Wednesday, July 14, 2010

Slippery EPA Fouls Gulf Coast

Next time you have a conversation at a desk, water cooler or traffic jam regarding the BP Oil Gusher in the Gulf, remember this.

Financial Times: "In sharp contrast to Dutch preparedness before the fact and the Dutch instinct to dive into action once an emergency becomes apparent, witness the American reaction to the Dutch offer of help. The U.S. government responded with "Thanks but no thanks," remarked Visser, despite BP's desire to bring in the Dutch equipment and despite the no-lose nature of the Dutch offer --the Dutch government offered the use of its equipment at no charge. Even after the U.S. refused, the Dutch kept their vessels on standby, hoping the Americans would come round. By May 5, the U.S. had not come round. To the contrary, the U.S. had also turned down offers of help from 12 other governments, most of them with superior expertise and equipment --unlike the U.S., Europe has robust fleets of Oil Spill Response Vessels that sail circles around their make-shift U.S. counterparts.

Why does neither the U.S. government nor U.S. energy companies have on hand the cleanup technology available in Europe? Ironically, the superior European technology runs afoul of U.S. environmental rules. The voracious Dutch vessels, for example, continuously suck up vast quantities of oily water, extract most of the oil and then spit overboard vast quantities of nearly oil-free water. Nearly oil-free isn't good enough for the U.S. regulators, who have a standard of 15 parts per million -- if water isn't at least 99.9985% pure, it may not be returned to the Gulf of Mexico.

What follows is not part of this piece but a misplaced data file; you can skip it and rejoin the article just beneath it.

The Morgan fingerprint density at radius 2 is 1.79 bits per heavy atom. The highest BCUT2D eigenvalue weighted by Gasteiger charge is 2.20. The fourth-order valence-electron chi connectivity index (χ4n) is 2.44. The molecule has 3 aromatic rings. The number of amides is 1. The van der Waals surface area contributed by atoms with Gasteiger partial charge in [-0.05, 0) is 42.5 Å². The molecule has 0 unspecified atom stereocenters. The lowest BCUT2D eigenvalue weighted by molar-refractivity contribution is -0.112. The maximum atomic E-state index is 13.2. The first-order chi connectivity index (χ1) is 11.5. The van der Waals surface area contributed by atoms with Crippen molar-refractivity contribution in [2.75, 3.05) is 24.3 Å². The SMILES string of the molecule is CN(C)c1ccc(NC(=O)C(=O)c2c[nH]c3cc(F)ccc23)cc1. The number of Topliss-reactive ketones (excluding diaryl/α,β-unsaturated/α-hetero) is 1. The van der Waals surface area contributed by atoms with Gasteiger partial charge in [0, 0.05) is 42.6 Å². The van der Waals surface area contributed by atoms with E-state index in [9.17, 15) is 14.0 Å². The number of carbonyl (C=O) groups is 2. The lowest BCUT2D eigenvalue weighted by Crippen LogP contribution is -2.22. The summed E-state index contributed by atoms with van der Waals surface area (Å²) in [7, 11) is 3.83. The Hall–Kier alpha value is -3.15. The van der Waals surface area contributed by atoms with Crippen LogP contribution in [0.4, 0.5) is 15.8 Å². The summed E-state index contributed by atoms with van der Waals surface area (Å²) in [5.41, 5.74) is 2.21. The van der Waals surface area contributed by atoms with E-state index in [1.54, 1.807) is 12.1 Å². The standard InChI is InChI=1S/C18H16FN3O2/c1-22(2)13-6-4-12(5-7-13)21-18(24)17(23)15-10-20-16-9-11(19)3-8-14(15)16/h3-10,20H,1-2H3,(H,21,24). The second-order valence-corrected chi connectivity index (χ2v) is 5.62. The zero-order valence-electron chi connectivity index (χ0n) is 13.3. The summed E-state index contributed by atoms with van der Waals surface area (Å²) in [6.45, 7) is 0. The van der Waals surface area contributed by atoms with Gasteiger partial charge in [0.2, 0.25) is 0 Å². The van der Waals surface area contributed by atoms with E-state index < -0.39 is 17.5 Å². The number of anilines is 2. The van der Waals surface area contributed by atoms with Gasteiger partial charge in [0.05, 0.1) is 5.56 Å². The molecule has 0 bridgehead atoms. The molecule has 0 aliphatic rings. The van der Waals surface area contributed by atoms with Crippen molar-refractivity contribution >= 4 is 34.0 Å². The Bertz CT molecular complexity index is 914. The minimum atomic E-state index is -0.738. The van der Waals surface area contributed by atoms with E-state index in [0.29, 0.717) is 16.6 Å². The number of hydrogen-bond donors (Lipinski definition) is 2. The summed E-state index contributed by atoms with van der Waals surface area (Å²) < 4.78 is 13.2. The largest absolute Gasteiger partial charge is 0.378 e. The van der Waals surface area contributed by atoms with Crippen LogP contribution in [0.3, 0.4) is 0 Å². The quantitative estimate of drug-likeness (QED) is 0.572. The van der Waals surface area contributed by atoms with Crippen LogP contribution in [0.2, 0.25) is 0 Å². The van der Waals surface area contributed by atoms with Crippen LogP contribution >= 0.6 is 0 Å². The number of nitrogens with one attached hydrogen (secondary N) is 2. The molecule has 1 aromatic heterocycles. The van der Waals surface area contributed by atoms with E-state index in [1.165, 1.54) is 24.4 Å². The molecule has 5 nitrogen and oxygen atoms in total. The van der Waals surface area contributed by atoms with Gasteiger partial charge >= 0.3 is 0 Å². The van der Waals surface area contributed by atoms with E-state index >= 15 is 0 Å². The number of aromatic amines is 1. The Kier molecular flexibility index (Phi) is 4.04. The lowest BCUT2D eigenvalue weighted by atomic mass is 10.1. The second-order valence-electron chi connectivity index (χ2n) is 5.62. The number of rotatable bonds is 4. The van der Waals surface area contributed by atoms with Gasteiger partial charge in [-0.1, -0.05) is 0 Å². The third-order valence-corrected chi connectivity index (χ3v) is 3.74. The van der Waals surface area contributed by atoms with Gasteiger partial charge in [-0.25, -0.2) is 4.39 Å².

When ships in U.S. waters take in oil-contaminated water, they are forced to store it. As U.S. Coast Guard Admiral Thad Allen, the official in charge of the clean-up operation, explained in a press briefing on June 11, "We have skimmed, to date, about 18 million gallons of oily water--the oil has to be decanted from that [and] our yield is usually somewhere around 10% or 15% on that." In other words, U.S. ships have mostly been removing water from the Gulf, requiring them to make up to 10 times as many trips to storage facilities where they off-load their oil-water mixture, an approach Koops calls "crazy."

So the Dutch ships, which were being provided to us by a willing ally free of charge, were turned down.
Not because of some injured pride regarding American Oceans, but because of a unconstitutional, monolithic, dangerous, and morally bankrupt bureaucracy run the Executive branch.

Cleaning some water a lot of the way isn't good enough, this EPA requires that water be more clean then the water I drink from my tap.
Rather then utilizing a smart and functional option to make the best of a bad situation, the EPA has denied the Gulf Coast of valuable water.

Ironic, that in the same week that we have seen a Healthcare program run by the Federal Government
paying for infanticide, that we have an Environmental Protection Agency making its best efforts to ruin the Gulf Coast.


Solameanie said...

Never waste a good crisis.

Palm boy said...

Thank you for bringing Rhambo into this ;)